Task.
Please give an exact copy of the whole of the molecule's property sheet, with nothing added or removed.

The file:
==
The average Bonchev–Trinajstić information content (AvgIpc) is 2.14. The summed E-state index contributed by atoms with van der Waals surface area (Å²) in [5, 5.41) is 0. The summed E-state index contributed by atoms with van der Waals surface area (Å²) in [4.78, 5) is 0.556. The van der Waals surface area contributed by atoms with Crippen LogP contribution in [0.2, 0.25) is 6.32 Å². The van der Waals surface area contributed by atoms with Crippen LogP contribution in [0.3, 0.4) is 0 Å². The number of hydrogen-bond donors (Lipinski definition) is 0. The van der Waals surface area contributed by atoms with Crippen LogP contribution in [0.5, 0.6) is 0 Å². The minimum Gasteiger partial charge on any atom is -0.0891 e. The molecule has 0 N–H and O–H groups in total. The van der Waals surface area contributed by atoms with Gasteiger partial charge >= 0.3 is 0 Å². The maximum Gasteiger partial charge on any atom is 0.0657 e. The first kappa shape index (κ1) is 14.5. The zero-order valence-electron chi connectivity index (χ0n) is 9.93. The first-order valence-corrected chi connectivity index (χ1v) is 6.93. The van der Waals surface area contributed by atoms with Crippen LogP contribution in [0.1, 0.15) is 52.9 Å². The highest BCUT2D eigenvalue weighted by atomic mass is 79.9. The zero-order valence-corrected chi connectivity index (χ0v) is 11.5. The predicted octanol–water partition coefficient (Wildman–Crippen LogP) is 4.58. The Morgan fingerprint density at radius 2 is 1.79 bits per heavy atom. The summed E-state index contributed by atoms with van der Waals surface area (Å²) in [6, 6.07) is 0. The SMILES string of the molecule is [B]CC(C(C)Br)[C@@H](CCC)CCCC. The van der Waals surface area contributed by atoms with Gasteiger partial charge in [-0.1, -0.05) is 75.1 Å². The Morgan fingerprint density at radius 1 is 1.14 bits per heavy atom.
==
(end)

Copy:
The average Bonchev–Trinajstić information content (AvgIpc) is 2.14. The summed E-state index contributed by atoms with van der Waals surface area (Å²) in [5, 5.41) is 0. The summed E-state index contributed by atoms with van der Waals surface area (Å²) in [4.78, 5) is 0.556. The van der Waals surface area contributed by atoms with Crippen LogP contribution in [0.2, 0.25) is 6.32 Å². The van der Waals surface area contributed by atoms with Crippen LogP contribution in [0.3, 0.4) is 0 Å². The number of hydrogen-bond donors (Lipinski definition) is 0. The van der Waals surface area contributed by atoms with Crippen LogP contribution in [0.5, 0.6) is 0 Å². The minimum Gasteiger partial charge on any atom is -0.0891 e. The molecule has 0 N–H and O–H groups in total. The van der Waals surface area contributed by atoms with Gasteiger partial charge >= 0.3 is 0 Å². The maximum Gasteiger partial charge on any atom is 0.0657 e. The first kappa shape index (κ1) is 14.5. The zero-order valence-electron chi connectivity index (χ0n) is 9.93. The first-order valence-corrected chi connectivity index (χ1v) is 6.93. The van der Waals surface area contributed by atoms with Crippen LogP contribution in [0.1, 0.15) is 52.9 Å². The highest BCUT2D eigenvalue weighted by atomic mass is 79.9. The zero-order valence-corrected chi connectivity index (χ0v) is 11.5. The predicted octanol–water partition coefficient (Wildman–Crippen LogP) is 4.58. The Morgan fingerprint density at radius 2 is 1.79 bits per heavy atom. The summed E-state index contributed by atoms with van der Waals surface area (Å²) in [6, 6.07) is 0. The SMILES string of the molecule is [B]CC(C(C)Br)[C@@H](CCC)CCCC. The van der Waals surface area contributed by atoms with Gasteiger partial charge in [-0.1, -0.05) is 75.1 Å². The Morgan fingerprint density at radius 1 is 1.14 bits per heavy atom.